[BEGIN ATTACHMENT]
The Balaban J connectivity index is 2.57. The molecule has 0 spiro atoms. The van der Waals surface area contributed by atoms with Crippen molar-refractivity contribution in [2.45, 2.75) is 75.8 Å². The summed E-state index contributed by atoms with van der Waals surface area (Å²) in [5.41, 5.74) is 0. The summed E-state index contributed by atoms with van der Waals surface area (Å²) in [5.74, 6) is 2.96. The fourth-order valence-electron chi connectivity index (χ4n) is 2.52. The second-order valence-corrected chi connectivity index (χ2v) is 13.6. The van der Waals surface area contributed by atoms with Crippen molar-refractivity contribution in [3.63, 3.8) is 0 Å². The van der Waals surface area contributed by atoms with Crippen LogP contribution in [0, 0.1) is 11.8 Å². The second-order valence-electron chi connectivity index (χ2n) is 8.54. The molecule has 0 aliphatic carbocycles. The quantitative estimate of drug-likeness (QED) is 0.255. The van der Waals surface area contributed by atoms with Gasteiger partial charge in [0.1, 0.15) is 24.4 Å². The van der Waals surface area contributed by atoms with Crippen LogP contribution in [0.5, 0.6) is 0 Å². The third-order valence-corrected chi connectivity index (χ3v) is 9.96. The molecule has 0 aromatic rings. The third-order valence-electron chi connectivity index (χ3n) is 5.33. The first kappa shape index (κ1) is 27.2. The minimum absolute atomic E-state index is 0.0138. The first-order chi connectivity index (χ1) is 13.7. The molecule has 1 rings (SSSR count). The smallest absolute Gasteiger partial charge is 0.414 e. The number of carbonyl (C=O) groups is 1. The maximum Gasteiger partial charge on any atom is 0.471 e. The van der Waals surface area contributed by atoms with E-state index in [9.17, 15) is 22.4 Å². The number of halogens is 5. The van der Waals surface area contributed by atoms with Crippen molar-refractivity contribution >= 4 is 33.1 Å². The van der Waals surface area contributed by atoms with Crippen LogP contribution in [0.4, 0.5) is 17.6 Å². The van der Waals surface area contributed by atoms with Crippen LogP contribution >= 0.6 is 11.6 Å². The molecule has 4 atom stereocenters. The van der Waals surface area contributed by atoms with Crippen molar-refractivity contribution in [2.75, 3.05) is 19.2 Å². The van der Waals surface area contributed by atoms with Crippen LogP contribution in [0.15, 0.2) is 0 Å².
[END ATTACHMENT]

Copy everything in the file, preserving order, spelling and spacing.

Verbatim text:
The Balaban J connectivity index is 2.57. The molecule has 0 spiro atoms. The van der Waals surface area contributed by atoms with Crippen molar-refractivity contribution in [2.45, 2.75) is 75.8 Å². The summed E-state index contributed by atoms with van der Waals surface area (Å²) in [5.41, 5.74) is 0. The summed E-state index contributed by atoms with van der Waals surface area (Å²) in [5.74, 6) is 2.96. The fourth-order valence-electron chi connectivity index (χ4n) is 2.52. The second-order valence-corrected chi connectivity index (χ2v) is 13.6. The van der Waals surface area contributed by atoms with Crippen molar-refractivity contribution in [3.63, 3.8) is 0 Å². The van der Waals surface area contributed by atoms with Crippen LogP contribution in [0, 0.1) is 11.8 Å². The second-order valence-electron chi connectivity index (χ2n) is 8.54. The molecule has 0 aliphatic carbocycles. The quantitative estimate of drug-likeness (QED) is 0.255. The van der Waals surface area contributed by atoms with Gasteiger partial charge in [0.1, 0.15) is 24.4 Å². The van der Waals surface area contributed by atoms with Crippen LogP contribution in [0.5, 0.6) is 0 Å². The third-order valence-corrected chi connectivity index (χ3v) is 9.96. The molecule has 0 aromatic rings. The third-order valence-electron chi connectivity index (χ3n) is 5.33. The first kappa shape index (κ1) is 27.2. The minimum absolute atomic E-state index is 0.0138. The first-order chi connectivity index (χ1) is 13.7. The molecule has 1 rings (SSSR count). The smallest absolute Gasteiger partial charge is 0.414 e. The number of carbonyl (C=O) groups is 1. The maximum Gasteiger partial charge on any atom is 0.471 e. The van der Waals surface area contributed by atoms with E-state index in [9.17, 15) is 22.4 Å². The number of halogens is 5. The van der Waals surface area contributed by atoms with Crippen molar-refractivity contribution >= 4 is 33.1 Å². The van der Waals surface area contributed by atoms with Crippen LogP contribution in [0.4, 0.5) is 17.6 Å². The van der Waals surface area contributed by atoms with Crippen LogP contribution >= 0.6 is 11.6 Å². The molecule has 4 atom stereocenters. The van der Waals surface area contributed by atoms with Crippen molar-refractivity contribution in [2.75, 3.05) is 19.2 Å². The van der Waals surface area contributed by atoms with Crippen LogP contribution in [0.15, 0.2) is 0 Å².